one of the most extensive and complete sets of apparatus in the kingdom,
mostly the work of his own hands, or made by workmen under his
superintendence. As a lecturer, he was distinguished by his clear method and
impressive manner of communicating knowledge, and fixing the attention of
his hearers. He was the first in the north of Scotland who gave a regular
series of popular lectures on natural philosophy, divesting that science of
its most abstruse calculations, and suiting the subject to the mechanic and
operative tradesman. His attention was also successfully directed to other
sciences. In Mr. Samuel Park’s ‘Chemical and Philosophical Essays,’ due
credit is given to Dr. Copland for having introduced into this country an
expeditious method of bleaching by oxymuriatic acid, which had been shown to
him merely as a curious chemical experiment by the celebrated Professor De
Saussure, while at Geneva with the duke of Gordon, in 1787. Mr. Thomas
Thomson, however, in the article Bleaching in the Encyclopaedia Britannica,
denies that Dr. Copland had any claim to the first introduction of the new
process into Great Britain, ascribing the merit of it to the celebrated
James Watt. During his long and useful life, Dr. Copland was in frequent
correspondence with Watt, Telford, Maskelyne, Leslie, Olinthus Gregory, M.
Biot, Dr. Hutton, and other distinguished literary and scientific men. In
1782 he was elected a corresponding member of the Society of Antiquaries of
Scotland, and, in 1807, an associate of the Linnaean Society of London.
Declining health caused him, in September 1822, to resign his professorship,
and he died November 10th of that year, in the 73d year of his age. He
married Elizabeth, daughter of Dr. David Ogilvy, surgeon, R.N., by whom he
had three sons and one daughter.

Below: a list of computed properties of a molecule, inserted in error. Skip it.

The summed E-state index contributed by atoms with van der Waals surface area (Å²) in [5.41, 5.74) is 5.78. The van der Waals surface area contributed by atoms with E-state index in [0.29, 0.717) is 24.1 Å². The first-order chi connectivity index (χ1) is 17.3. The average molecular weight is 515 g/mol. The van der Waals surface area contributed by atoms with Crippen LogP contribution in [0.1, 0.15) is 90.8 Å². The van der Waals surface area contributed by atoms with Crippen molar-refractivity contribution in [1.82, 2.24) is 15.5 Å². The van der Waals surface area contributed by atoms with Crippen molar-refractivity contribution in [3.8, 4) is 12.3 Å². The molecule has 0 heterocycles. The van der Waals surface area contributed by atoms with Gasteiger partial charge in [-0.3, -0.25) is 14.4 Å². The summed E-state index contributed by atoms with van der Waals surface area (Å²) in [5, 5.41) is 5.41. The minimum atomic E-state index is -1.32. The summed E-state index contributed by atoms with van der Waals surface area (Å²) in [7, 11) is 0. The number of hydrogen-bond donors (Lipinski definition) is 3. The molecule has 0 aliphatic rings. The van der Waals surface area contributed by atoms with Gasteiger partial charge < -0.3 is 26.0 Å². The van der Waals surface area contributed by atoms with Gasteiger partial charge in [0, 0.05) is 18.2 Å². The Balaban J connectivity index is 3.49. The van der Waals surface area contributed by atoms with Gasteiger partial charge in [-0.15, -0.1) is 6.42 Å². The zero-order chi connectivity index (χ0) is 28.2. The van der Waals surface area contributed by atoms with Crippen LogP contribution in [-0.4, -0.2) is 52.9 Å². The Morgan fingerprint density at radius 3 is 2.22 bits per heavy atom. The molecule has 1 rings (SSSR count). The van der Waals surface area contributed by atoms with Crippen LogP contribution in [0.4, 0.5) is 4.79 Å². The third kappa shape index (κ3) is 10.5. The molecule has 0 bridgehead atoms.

The Celtic Monthly
A magazine for Highlanders
I have now added the ninth issue of Volume 10 (June 1902) which includes
amongst other articles ones on John G. Jarratt, Laoidh na Rioghachd (The
National Anthem), Gaelic Music in Scotland, Highland Scenery and Climate in
Relation to National Music and Poetry, The Martial Music of the Clans,
Leaving the Glen, What is my Tartan?, The Scot Abroad, The Story of Jane
MacRae, To a Bunch of Scotch Heather, The Early Celtic Church, London
Argyllshire Association, Unitas Celtica, The War Office and the Tartans.
I might add that the account of "The Scot Abroad" is most interesting and
continues in the next issue.
Traditional Scottish Wedding Information
Our thanks to Scotland's Ceilidh Band for supplying this article and you can
visit their web site at
Scotland always seems to do things in it's own way and style - and a
Scottish wedding is no exception to the rule. In the 21st century, the
Scottish wedding is an intricate blend of ancient highland tradition mixed
in with modern, streamlined rites. Present day Scottish wedding
traditions have their origins as far back as the 13th century. Back then the
medieval Celtic church would proclaim the 'banns of marriage' for three
successive Sundays. This practice of announcing a forthcoming marriage
lasted for 600 years - until in the latter years of the 20th century it
became standard to 'give notice of intent' to a registry office several